This was a tough year for comedy as the unexpected deaths of both Robin Williams and Joan Rivers left fans in tears. Robin Williams, 63, committed suicide in his California home on August 11 and his wife later revealed that while the actor, who had previously battled substance abuse, was sober at the time of his death, he was struggling with the early stages of Parkinson’s disease. Less than three weeks later, complications from a throat surgery left the 81-year-old in a medically induced coma and life support, later dying from brain damage due to a lack of oxygen. Investigators found that the clinic performing the surgery made a number of mistakes that contributed to her death.
9. Fatal Use of Force By Police in America
Violent riots broke out in the St. Louis suburb of Ferguson this August after an unarmed teen named Michael Brown was fatally shot by a police officer. Witnesses allegedly stated that Brown had his hands up at the time of the shooting -- which was later disputed by police officer Darren Wilson -- added to the fury. A grand jury decided not to indict Wilson on criminal charges.
Ten days later, a New York grand jury also decided not to indict a police officer in the death of Eric Garner, a black man in Staten Island who put in an apparent choke hold by a white police officer after Garner was allegedly caught selling loose cigarettes. These cases and others prompted national protests demanding an end to aggressive use of force by police.
The debate took a turn when a man fatally shot two NYPD officers in Brooklyn on Dec. 20 while they were parked in their patrol car before shooting himself. The investigation into the shooting determined that the man had posted threats to police on his Instagram account shortly before the shooting, specifically citing Michael Brown and Eric Garner. Both Brown’s and Garner's families spoke out condemning the attack.
10. Robot Makes a First-Ever Comet Landing
It wasn't a human who made the giant step for mankind this year but a spacecraft that achieved the previously impossible task of landing on a moving comet with the help of the European Space Agency.
The Philae, a robotic lander, was launched from the Rosetta spacecraft after a 10-year journey and successfully latched onto the hurling rock, later named Agilkia. Though Philae ran out of battery more quickly than expected since it inadvertently landed in a shady spot on the comet that prevented some recharging via solar panels, it was still able to transmit data back to scientists on the ground that was previously out of reach.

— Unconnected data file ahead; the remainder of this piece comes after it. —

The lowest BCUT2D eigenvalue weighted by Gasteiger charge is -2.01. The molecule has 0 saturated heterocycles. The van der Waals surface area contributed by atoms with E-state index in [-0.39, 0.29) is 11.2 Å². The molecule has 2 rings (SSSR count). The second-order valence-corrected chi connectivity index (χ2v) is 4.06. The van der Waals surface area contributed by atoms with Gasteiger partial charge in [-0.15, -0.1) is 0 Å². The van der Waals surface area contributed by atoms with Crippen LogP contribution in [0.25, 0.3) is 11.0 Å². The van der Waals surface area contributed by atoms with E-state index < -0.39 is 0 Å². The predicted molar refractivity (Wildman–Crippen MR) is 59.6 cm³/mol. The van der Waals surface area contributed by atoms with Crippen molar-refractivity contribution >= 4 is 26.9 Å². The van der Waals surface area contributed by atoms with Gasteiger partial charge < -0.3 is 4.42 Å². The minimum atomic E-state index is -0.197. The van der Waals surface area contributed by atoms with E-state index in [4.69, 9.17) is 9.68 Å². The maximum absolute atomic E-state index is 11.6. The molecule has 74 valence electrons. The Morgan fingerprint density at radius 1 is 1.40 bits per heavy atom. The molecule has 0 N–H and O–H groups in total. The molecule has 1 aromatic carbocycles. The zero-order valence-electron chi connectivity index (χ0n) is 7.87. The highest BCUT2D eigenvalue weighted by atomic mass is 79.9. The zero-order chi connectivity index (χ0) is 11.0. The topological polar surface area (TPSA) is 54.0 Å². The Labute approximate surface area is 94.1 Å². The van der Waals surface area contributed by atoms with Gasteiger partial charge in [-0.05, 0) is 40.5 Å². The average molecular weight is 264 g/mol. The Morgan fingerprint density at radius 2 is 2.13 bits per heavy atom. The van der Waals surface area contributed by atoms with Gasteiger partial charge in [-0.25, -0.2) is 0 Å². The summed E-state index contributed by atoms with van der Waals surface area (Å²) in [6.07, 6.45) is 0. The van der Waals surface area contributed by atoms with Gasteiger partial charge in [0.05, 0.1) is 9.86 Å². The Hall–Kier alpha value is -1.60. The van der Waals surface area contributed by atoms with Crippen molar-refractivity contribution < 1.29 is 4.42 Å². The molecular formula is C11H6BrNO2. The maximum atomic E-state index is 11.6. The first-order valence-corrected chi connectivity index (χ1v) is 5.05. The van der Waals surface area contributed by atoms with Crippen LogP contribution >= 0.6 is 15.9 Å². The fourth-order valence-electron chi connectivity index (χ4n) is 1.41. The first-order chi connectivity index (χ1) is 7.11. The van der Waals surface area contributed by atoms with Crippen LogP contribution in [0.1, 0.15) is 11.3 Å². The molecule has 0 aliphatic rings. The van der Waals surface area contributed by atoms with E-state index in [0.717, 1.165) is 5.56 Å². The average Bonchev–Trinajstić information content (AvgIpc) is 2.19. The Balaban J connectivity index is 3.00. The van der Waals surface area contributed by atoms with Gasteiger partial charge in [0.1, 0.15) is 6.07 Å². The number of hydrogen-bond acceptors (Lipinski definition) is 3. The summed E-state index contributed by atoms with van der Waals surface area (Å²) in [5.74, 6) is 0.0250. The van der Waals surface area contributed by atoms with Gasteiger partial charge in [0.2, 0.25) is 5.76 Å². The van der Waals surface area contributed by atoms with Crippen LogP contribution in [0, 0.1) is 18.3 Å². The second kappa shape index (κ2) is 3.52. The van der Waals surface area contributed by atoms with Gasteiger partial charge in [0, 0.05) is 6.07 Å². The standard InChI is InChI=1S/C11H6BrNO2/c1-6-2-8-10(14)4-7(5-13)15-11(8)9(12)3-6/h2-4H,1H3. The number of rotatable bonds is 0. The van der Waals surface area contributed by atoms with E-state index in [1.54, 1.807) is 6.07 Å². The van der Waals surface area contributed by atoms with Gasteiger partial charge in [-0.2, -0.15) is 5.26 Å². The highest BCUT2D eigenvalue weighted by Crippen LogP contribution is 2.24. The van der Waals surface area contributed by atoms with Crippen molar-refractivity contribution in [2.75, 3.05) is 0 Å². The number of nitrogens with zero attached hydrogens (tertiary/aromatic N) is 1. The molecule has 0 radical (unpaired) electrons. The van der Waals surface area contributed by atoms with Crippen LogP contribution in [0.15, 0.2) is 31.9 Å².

11. Sony Hack Ruled International Attack
First it was the online release of at least five Sony movies including 'Annie' and 'Fury.' Then private emails between studio executives and famous producers were leaked, wherein the executives insulted some A-list stars like Angelina Jolie and Adam Sandler, forcing them to apologize.
Then the threats turned violent, when the hacking group identified as "The Guardians of Peace" warned that any theater that released the movie called "The Interview," where two Americans assassinate Kim Jong Un, would face a "bitter fate.... The world will be full of fear. Remember the 11th of September 2001," the hackers warned.
Theaters then said they would not show the film, and Sony said that they would not release it as a result-- a move that was criticized by many, including President Obama, as caving to terrorist demands. On Christmas Eve-- the day before it was originally scheduled to be released -- Sony announced that it would be available through Google Play and YouTube almost instantly and more than 300 independent theaters followed by holding screenings on Christmas.
President Obama made a landmark announcement in mid-December declaring that the U.S. would begin restoring diplomatic relations with Cuba by re-opening an embassy in Havana and softening the travel restrictions on the long-banned country.
The move came after the two governments were able to strike a deal releasing American Alan Gross who had been held by Cuban authorities for five years.
"In the most significant changes in our policy in more than 50 years, we will end an outdated approach that, for decades, has failed to advance our interests, and instead we will begin to normalize relations between our two countries," President Obama said during his announcement of the changes on Dec. 17.